In many of my conversations with business and life coaching clients, we discuss how they can give back or play a part in contributing to social change.
This often leads to them sharing with me that they would like to have a defined Give Back Policy (whether it be private or public) – but are uncertain about what to include in this policy as they cannot afford to give large sums of (or sometimes even, any) money to charity and causes.
I often remind them that giving back, isn’t just about money – that sure, giving money is of course helpful, but there are other ways that you can ‘give back’ too.
In this post, I will take you through the steps and questions that I ask myself when creating (and updating) my Give Back Policy (or what I prefer to call my Dream For Others® Policy).
Obviously, my Give Back Policy is created from the context of someone who owns an online business, blogs and hosts a podcast – however, whether you are in business or not, you can easily take yourself through the same steps in creating a policy of your own.
1. Get clear on WHY you want to give back. What is your intention?
Before you begin to create a Give Back Policy, it is important to reflect on why you wish to create one in the first place.
- What is your intention?
- What values do you hope will be reflected in your Give Back Policy?
- What changes or contributions are you hoping to make by giving back?
For me personally, the reason I created a formal Give Back Policy was to endeavour to:
“Use my platform, passions and uniqueness to live and work in alignment with my values, speak up about issues and causes that matter to me, and contribute to progressing political and social change.”
I wanted a formal and public Give Back Policy to feel grounded in, and help hold me to account to, this commitment.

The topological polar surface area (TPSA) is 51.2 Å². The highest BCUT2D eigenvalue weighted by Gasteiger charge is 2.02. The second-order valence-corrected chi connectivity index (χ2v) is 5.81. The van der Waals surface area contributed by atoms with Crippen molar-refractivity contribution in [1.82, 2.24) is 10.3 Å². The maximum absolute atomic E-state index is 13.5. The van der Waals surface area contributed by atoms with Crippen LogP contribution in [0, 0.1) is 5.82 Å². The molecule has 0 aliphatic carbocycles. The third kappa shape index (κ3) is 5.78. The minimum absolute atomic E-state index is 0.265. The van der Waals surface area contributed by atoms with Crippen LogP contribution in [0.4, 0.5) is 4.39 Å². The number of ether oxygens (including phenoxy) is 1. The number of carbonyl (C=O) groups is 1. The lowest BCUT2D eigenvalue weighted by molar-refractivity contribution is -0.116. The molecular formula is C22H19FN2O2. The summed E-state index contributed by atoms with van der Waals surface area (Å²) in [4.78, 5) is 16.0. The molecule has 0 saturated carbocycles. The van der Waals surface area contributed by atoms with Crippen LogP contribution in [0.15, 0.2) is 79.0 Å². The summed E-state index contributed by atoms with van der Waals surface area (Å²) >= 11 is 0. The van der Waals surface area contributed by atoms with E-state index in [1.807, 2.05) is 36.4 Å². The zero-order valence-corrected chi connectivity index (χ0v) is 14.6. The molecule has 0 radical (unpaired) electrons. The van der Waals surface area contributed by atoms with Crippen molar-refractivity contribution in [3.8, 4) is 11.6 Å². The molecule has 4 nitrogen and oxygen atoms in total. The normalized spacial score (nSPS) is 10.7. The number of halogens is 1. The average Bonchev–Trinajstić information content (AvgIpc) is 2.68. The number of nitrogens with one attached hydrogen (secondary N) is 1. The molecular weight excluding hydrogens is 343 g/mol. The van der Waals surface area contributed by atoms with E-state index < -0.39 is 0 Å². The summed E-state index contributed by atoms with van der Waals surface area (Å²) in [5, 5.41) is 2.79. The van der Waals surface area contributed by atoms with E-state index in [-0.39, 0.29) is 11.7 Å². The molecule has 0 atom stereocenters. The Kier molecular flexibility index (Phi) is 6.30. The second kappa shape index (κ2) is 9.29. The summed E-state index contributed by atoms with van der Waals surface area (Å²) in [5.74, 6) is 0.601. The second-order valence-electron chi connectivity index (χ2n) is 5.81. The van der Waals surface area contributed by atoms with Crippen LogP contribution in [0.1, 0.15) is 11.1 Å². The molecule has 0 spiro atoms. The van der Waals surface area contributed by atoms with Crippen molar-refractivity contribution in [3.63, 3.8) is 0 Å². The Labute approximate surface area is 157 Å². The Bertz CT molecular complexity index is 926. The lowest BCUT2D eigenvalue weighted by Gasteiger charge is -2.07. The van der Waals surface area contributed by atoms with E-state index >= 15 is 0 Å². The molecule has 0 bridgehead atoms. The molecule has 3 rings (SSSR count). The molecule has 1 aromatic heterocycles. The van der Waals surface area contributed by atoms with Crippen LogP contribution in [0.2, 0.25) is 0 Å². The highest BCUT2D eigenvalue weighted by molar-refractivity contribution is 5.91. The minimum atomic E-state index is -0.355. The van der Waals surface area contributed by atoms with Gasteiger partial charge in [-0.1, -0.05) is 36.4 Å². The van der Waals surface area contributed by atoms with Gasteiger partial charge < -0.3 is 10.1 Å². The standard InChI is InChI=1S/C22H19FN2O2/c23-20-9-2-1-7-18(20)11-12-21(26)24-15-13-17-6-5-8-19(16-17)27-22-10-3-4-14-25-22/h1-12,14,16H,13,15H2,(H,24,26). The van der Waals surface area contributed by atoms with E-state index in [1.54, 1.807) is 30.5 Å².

2. Identify the causes or issues you are passionate about
I know that many of my clients struggle with creating a Give Back Policy because they are multi-passionate and want to contribute to a number of causes. Having only limited resources, they begin to feel cause overwhelm, because they feel they cannot possibly support them all – especially since they view many as equally important.
I can resonate with this.
When I was trying to choose one cause to champion – I found it to be impossible.
I felt a pull toward causes that had impacted my personal life (e.g., cancer, mental health, suicide awareness, body image, love for animals, etc) or that I had learned through my studies that due to my privilege would unlikely experience in my personal life (e.g. racism, poverty, off-shore detention, etc). I also felt pulled toward causes or issues that might impact my son and future generations (e.g., climate change).
I gave up on the idea of choosing just one cause. Instead, I wrote a list of all the causes, charities and issues that felt most important to me – and then I looked to see whether there were any themes.
When I did this, I could see that my drive to give back was primarily driven by four broad themes (i.e., Social Justice + Human Rights, Socially Conscious Entrepreneurship + Platforms, Cancer Research + Prevention, and Environmental Impact), of which then a number of specific causes, charities and issues were situated under.
If you are someone who is passionate about one specific cause – excellent, choose that. However, if you’re like me and are passionate about many causes and are unable to choose just one – try to identify up to four ‘themes’ or ‘buckets’ that can serve as an umbrella for your passions and interests. This will help you feel more focussed in your efforts to give back.